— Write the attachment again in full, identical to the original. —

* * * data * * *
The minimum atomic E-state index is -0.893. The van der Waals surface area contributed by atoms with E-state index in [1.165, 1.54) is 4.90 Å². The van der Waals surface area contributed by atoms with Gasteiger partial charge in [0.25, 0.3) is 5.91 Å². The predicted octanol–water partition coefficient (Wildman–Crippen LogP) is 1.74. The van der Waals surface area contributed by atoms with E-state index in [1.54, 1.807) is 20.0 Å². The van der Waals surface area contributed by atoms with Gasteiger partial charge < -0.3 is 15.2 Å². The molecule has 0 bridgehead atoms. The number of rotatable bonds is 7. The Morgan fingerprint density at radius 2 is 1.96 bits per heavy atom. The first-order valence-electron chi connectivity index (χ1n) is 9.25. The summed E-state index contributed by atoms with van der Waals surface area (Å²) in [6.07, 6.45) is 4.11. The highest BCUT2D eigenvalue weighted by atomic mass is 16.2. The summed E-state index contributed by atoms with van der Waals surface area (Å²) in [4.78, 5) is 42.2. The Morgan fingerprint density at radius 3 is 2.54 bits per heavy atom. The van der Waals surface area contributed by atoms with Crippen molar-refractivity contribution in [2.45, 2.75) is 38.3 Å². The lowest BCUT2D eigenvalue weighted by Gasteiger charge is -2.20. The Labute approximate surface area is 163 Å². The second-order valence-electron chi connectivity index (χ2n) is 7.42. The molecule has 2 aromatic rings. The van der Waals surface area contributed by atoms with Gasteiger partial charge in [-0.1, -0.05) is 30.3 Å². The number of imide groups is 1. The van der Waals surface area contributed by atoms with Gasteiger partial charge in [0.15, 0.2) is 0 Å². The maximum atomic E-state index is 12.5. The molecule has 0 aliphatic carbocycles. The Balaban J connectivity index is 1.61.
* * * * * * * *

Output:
The minimum atomic E-state index is -0.893. The van der Waals surface area contributed by atoms with E-state index in [1.165, 1.54) is 4.90 Å². The van der Waals surface area contributed by atoms with Gasteiger partial charge in [0.25, 0.3) is 5.91 Å². The predicted octanol–water partition coefficient (Wildman–Crippen LogP) is 1.74. The van der Waals surface area contributed by atoms with E-state index in [1.54, 1.807) is 20.0 Å². The van der Waals surface area contributed by atoms with Gasteiger partial charge < -0.3 is 15.2 Å². The molecule has 0 bridgehead atoms. The number of rotatable bonds is 7. The Morgan fingerprint density at radius 2 is 1.96 bits per heavy atom. The first-order valence-electron chi connectivity index (χ1n) is 9.25. The summed E-state index contributed by atoms with van der Waals surface area (Å²) in [6.07, 6.45) is 4.11. The highest BCUT2D eigenvalue weighted by atomic mass is 16.2. The summed E-state index contributed by atoms with van der Waals surface area (Å²) in [4.78, 5) is 42.2. The Morgan fingerprint density at radius 3 is 2.54 bits per heavy atom. The van der Waals surface area contributed by atoms with Crippen molar-refractivity contribution in [2.45, 2.75) is 38.3 Å². The lowest BCUT2D eigenvalue weighted by Gasteiger charge is -2.20. The Labute approximate surface area is 163 Å². The second-order valence-electron chi connectivity index (χ2n) is 7.42. The molecule has 2 aromatic rings. The van der Waals surface area contributed by atoms with Gasteiger partial charge in [-0.1, -0.05) is 30.3 Å². The number of imide groups is 1. The van der Waals surface area contributed by atoms with Gasteiger partial charge in [0.15, 0.2) is 0 Å². The maximum atomic E-state index is 12.5. The molecule has 0 aliphatic carbocycles. The Balaban J connectivity index is 1.61.